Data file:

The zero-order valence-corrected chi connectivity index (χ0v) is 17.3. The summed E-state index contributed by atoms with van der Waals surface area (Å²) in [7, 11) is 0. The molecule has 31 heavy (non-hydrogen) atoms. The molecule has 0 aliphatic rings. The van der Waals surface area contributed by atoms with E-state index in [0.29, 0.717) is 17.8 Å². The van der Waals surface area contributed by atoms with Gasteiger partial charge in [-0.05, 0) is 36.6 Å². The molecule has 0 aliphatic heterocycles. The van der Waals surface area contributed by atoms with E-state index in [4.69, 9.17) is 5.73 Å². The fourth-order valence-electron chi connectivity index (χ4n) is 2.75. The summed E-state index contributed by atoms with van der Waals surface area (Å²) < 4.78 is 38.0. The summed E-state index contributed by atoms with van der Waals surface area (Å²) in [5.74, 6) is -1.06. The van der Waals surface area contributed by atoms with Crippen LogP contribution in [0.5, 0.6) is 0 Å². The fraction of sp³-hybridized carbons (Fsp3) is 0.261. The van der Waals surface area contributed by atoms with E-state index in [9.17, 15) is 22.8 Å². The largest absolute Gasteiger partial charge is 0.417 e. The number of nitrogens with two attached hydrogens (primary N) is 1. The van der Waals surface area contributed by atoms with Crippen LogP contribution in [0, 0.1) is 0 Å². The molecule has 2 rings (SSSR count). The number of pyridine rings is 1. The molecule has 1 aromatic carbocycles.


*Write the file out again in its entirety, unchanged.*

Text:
The zero-order valence-corrected chi connectivity index (χ0v) is 17.3. The summed E-state index contributed by atoms with van der Waals surface area (Å²) in [7, 11) is 0. The molecule has 31 heavy (non-hydrogen) atoms. The molecule has 0 aliphatic rings. The van der Waals surface area contributed by atoms with E-state index in [0.29, 0.717) is 17.8 Å². The van der Waals surface area contributed by atoms with Gasteiger partial charge in [-0.05, 0) is 36.6 Å². The molecule has 0 aliphatic heterocycles. The van der Waals surface area contributed by atoms with E-state index in [4.69, 9.17) is 5.73 Å². The fourth-order valence-electron chi connectivity index (χ4n) is 2.75. The summed E-state index contributed by atoms with van der Waals surface area (Å²) < 4.78 is 38.0. The summed E-state index contributed by atoms with van der Waals surface area (Å²) in [5.74, 6) is -1.06. The van der Waals surface area contributed by atoms with Crippen LogP contribution in [0.5, 0.6) is 0 Å². The fraction of sp³-hybridized carbons (Fsp3) is 0.261. The van der Waals surface area contributed by atoms with E-state index in [9.17, 15) is 22.8 Å². The largest absolute Gasteiger partial charge is 0.417 e. The number of nitrogens with two attached hydrogens (primary N) is 1. The van der Waals surface area contributed by atoms with Crippen LogP contribution in [0, 0.1) is 0 Å². The molecule has 2 rings (SSSR count). The number of pyridine rings is 1. The molecule has 1 aromatic carbocycles.